The Military Can’t Get Troops to Take the Covid Vaccine. Come Again?


Basic training graduation. (Kemberly Groue / US Air Force, Defense Department)

About one-third of military service members are refusing to take the coronavirus vaccine. In some units, refusal rates exceed half of members. At a time when the virus remains as dangerous as ever, this is bananas. Yet the military says troops who decline the vaccine will face no repercussions or changes to their assigned duties, meaning even uninoculated troops will remain deployable around the country and the world. What the hell is going on?

The deal is, federal law prohibits the mandatory application of medicines within the military that are not fully licensed by the US Food and Drug Administration. The three coronavirus vaccines currently available in the United States—the Pfizer-BioNTech, Moderna, and, as of Saturday, the Johnson & Johnson versions—are approved on “emergency use authorizations,” meaning the drugs are technically still experimental. Full approval could take years, during which time hundreds of thousands of service members will apparently remain susceptible to, and potentially vectors of, Covid-19.

There’s good reason for this law—the government and military have nasty histories of experimenting on people, including service members, without their knowledge or consent—and in fact it’s been put to the test.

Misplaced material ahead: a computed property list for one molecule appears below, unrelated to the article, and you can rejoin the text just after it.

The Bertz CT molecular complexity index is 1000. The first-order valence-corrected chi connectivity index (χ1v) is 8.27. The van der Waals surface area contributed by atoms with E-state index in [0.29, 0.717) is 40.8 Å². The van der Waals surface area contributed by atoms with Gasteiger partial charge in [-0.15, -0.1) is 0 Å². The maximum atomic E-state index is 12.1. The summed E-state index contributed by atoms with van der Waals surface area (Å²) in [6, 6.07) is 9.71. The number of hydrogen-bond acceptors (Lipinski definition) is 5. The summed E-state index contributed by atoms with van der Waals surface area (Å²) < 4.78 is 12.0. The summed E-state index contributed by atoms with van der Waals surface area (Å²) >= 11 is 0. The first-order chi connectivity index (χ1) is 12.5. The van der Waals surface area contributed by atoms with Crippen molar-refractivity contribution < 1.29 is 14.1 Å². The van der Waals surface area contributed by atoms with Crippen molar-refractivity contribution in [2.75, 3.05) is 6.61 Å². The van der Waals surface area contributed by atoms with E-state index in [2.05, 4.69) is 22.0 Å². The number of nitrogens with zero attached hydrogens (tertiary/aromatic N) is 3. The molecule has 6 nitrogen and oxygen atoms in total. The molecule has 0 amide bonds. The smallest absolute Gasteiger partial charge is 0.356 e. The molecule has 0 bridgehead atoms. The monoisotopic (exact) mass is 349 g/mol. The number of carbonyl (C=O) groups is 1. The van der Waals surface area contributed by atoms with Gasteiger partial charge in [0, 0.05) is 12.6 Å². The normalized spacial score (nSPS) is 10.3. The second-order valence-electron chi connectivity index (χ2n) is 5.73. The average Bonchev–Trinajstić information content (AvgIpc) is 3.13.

In 1997, the military instituted a mandatory vaccination program for anthrax. Upon receiving that vaccine, huge numbers of service members complained of debilitating side effects. (The vaccine may also have been a factor in what’s known as “Gulf War syndrome,” a multi-symptom illness of unknown origin related to service in the 1991 war.) Lawsuits ensued, and in 2004 the D.C. Circuit court determined that the government had violated federal law by mandating the medicine, specifically because the vaccine in question was proven to prevent cutaneous anthrax infection, though the military sought to prevent against inhalation anthrax, the most deadly form of the disease and the one most likely to be associated with a bio-attack. But the FDA hadn’t adequately studied the vaccine’s use against inhalation anthrax, the court found, meaning it didn’t meet the standard for mandatory military distribution.

Following further testing, mandatory anthrax vaccinations resumed in 2007, with troops risking court-martial and even separation from the service if they refused the vaccine. (Fun fact: Jake Angeli, the Viking-helmeted “QAnon shaman” of Capitol riot infamy, was kicked out of the Navy in late 2007, after two years as an enlisted sailor, for this very reason, Task & Purpose reported.)

With the coronavirus vaccine, the Pentagon surely would want to avoid similar, protracted legal battles. Military leaders have expressed frustration at low vaccine acceptance rates—the AP reported they had hoped the military might serve as an example to the public. But the law is clear.

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